According to the statement of the reporter, there was no error on the ECDIS displays.

Yet, when moving, the error was evident. Specifically, the position displayed on the ECDIS was observed to be lagging behind the visual and radar positions, with the lag increasing as the speed of the vessel increased.

The AIS position replicated the ECDIS and both indicated a position approximately 160m behind the vessels actual position. This is not the first vessel with this issue.

Moreover, CHIRP contacted with the ISM managers of the vessel, but the reporter advised that the port had been in contact with their national administration who had flagged the report for a PSC visit should the vessel return. They had also forwarded the issue to the PSC authorities for the country of the next port of call

In the meantime, when CHIRP contacted again with the reporter, the latter addressed that

The AIS position of a vessel was out by approximately 20 metres. Once offsets were checked, the independent Portable Pilot Unit (PPU) showed the difference visually on the screen. AIS data indicated that the antenna was forward on the bridge front and 3 metres in on the starboard side.

In addition, the inspection revealed that the error was because of differences between the offsets for the AIS GPS antenna and No 2 GPS antenna.

In other words, No 1 GPS antenna was situated close to the AIS GPS antenna. The Second Mate showed CHIRP a selector switch, and the Captain requested that it be switched to No1. Within seconds, the vessel’s AIS position on my PPU changed and aligned with the independent PPU position. The Captain agreed to post a notice on the AIS to require the AIS external GPS input to be sourced from No1 GPS.

Following, during the third conversation between the reporter and CHIRP, the former noted

I observed that the AIS data was showing the vessel behind the data presented on the PPU. Whilst passing a beacon, I asked the master to tell me where it was from looking at the ECDIS, “On the port bow” was the answer, but it was actually on the beam. After the vessel was secured alongside, there was no error.

When the reported asked the captain to look at the settings on the GPS, they discovered under GPS SETUP, a section called GPS SMOOTHING which allowed for data entry. The “Position” was set at 20 seconds, “Speed” at 30 seconds and “Average Speed” at 120 seconds.

The master reset them all to zero and confirmed that the result had been effective with accurate positions displayed following departure.

This type of error has been reported before, but at those times there was no assistance from the Captains involved.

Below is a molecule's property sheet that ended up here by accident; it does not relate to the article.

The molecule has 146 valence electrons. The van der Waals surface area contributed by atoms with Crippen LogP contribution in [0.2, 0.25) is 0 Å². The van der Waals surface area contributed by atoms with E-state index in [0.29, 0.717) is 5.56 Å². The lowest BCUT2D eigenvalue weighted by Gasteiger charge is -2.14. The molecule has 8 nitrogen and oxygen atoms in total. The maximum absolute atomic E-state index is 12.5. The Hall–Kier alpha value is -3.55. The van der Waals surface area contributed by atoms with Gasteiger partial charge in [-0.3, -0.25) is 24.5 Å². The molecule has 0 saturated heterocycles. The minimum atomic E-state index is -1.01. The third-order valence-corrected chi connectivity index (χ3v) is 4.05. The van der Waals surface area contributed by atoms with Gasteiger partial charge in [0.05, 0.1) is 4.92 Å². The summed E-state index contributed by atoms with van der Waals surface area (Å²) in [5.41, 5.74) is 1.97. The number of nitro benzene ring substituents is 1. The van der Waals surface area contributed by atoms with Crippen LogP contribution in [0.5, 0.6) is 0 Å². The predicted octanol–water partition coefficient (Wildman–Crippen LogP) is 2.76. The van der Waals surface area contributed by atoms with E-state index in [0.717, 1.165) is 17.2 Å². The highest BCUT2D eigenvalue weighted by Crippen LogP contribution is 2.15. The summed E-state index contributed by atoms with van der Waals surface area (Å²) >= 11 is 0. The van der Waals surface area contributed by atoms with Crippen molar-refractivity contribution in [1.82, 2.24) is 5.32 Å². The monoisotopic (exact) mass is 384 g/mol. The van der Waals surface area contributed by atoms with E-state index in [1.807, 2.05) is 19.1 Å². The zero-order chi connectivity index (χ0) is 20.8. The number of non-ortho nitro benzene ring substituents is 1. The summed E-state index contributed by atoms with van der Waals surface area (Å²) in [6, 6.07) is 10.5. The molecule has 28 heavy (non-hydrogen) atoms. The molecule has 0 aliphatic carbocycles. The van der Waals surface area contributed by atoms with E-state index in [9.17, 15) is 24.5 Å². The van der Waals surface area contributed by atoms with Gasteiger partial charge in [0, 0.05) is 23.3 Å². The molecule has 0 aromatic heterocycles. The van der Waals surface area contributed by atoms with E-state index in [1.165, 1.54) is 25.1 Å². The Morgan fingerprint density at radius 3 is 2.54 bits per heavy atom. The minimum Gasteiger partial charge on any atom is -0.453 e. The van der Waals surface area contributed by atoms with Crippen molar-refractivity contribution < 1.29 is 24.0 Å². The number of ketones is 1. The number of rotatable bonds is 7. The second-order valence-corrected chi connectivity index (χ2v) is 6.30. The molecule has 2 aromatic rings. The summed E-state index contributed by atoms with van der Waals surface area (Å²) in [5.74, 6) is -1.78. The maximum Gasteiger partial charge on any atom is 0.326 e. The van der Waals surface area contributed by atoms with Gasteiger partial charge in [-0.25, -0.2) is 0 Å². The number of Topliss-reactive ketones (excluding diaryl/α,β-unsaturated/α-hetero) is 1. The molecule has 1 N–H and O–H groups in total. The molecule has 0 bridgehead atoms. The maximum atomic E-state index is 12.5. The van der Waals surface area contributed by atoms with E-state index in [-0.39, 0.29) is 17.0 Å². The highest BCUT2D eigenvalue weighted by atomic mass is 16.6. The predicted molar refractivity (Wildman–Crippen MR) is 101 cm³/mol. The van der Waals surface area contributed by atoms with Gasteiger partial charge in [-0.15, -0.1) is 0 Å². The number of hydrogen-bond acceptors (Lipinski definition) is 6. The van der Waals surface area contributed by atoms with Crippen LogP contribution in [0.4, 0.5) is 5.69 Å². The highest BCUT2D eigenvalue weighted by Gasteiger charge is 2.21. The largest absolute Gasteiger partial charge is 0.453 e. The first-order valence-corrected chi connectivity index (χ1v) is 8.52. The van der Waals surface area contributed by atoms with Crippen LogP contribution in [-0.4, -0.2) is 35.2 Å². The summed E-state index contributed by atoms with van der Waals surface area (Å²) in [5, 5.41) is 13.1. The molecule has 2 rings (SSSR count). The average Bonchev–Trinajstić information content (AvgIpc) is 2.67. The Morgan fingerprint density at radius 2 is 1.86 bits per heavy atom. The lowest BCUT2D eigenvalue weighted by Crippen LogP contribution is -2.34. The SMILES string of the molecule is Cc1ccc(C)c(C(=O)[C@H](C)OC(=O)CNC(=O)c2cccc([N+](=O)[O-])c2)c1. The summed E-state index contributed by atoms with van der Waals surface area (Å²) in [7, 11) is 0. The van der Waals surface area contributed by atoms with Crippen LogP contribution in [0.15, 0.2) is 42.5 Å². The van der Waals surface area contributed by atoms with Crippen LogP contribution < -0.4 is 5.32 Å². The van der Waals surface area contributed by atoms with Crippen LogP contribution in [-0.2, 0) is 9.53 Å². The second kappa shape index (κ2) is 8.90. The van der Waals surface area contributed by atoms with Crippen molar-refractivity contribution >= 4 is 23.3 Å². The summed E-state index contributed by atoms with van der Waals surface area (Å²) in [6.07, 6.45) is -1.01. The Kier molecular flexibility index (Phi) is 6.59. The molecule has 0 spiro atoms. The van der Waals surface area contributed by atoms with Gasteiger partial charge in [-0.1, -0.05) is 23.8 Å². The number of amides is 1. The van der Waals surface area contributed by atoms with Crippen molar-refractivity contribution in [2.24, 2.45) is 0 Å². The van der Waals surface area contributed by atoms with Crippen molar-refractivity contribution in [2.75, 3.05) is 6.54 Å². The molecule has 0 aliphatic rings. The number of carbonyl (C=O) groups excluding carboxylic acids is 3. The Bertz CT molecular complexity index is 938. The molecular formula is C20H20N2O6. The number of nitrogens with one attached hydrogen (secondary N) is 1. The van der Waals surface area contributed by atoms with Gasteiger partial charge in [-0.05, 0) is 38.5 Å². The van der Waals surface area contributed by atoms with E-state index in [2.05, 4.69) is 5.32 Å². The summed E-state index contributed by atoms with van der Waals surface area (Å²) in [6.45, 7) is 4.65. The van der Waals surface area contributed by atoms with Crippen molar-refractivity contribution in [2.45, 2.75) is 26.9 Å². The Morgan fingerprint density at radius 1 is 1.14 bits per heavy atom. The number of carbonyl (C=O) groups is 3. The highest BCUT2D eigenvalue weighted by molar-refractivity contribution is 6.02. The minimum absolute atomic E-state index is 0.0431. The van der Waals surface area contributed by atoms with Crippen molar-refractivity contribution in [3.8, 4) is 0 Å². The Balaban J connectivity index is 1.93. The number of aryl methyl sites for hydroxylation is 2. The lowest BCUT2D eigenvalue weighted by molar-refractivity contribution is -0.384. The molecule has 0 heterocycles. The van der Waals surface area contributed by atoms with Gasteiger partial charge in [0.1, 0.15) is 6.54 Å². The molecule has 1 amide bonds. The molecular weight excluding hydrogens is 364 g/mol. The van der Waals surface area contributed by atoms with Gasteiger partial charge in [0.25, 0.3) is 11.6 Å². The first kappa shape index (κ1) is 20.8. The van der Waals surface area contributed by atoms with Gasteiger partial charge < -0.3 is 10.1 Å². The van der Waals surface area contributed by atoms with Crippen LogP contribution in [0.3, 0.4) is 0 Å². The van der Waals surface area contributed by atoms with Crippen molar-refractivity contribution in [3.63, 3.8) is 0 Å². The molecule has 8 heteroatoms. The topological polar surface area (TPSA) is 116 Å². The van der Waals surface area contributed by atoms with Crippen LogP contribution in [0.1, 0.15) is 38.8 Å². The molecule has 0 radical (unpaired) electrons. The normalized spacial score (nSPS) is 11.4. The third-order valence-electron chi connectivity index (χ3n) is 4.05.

In the meantime, the Maritime Advisory Board highlighted that these reports raise several issues including some apparent common failings such as an over reliance on ECDIS. Clearly it is vital that the correct data inputs are always utilised.

Of note, the antenna height must be input correctly, and the bridge team must be aware of which GPS is the master unit. From the second report, it is admirable that an antenna plan was produced in short order and that the issue was both identified and rectified.

Additionally, the accurate position also depends upon correct speed inputs, and any WGS84 offsets being input to the master equipment.

Concerning GPS smoothing, CHIRP established a note of caution.

The removal of all smoothing may well have solved the position lag in the third report, but smoothing does have a purpose. It can affect course over the ground (COG), course made good (CMG) and time to go to an alteration point (TTG). Thus, it is important to build in the necessary checks and balances for this vital equipment, as reliance on ECDIS and other electronic equipment can and will only increase – this factor will become increasingly important with the advent of autonomous shipping.

It's the responsibility of those installing the equipment to provide advice and warning.

Incorrect AIS offsets at the installation stage can also cause a great deal of confusion and may require a visit from a technician to access the pass code.

For ship managers signing off an installation, there is a need for due diligence to ensure equipment has been correctly tested and that thorough operator familiarisation has taken place, perhaps enhanced with manufacturers training courses, commissioning engineers’ instructions and demonstrations – because from this initial point, information can be progressively lost to subsequent operators as successive handovers omit small items of information.

Every ECDIS system has the facility to input manual positions, visual bearings and radar distances, and every manufacturer advises carrying out cross checks/ comparisons with other methods of position fixing.

In confined waters the Mk1 human eye is a very effective tool. If ECDIS shows a beacon on the bow but you can see it is on the beam something is not right, question it – don’t always assume that the beacon is out of position.

Concluding, CHIRP comments that

ECDIS is a very clever and useful tool, but it is only one of many tools in the mariners’ toolbox. A regular check on GPS, ECDIS, AIS etc., versus visual and radar positions should always be maintained. Overlay the radar with ECDIS and any discrepancy will become apparent. It should also be noted that AIS is not intended for position reference but for vessel identification.

For more information, you may click here.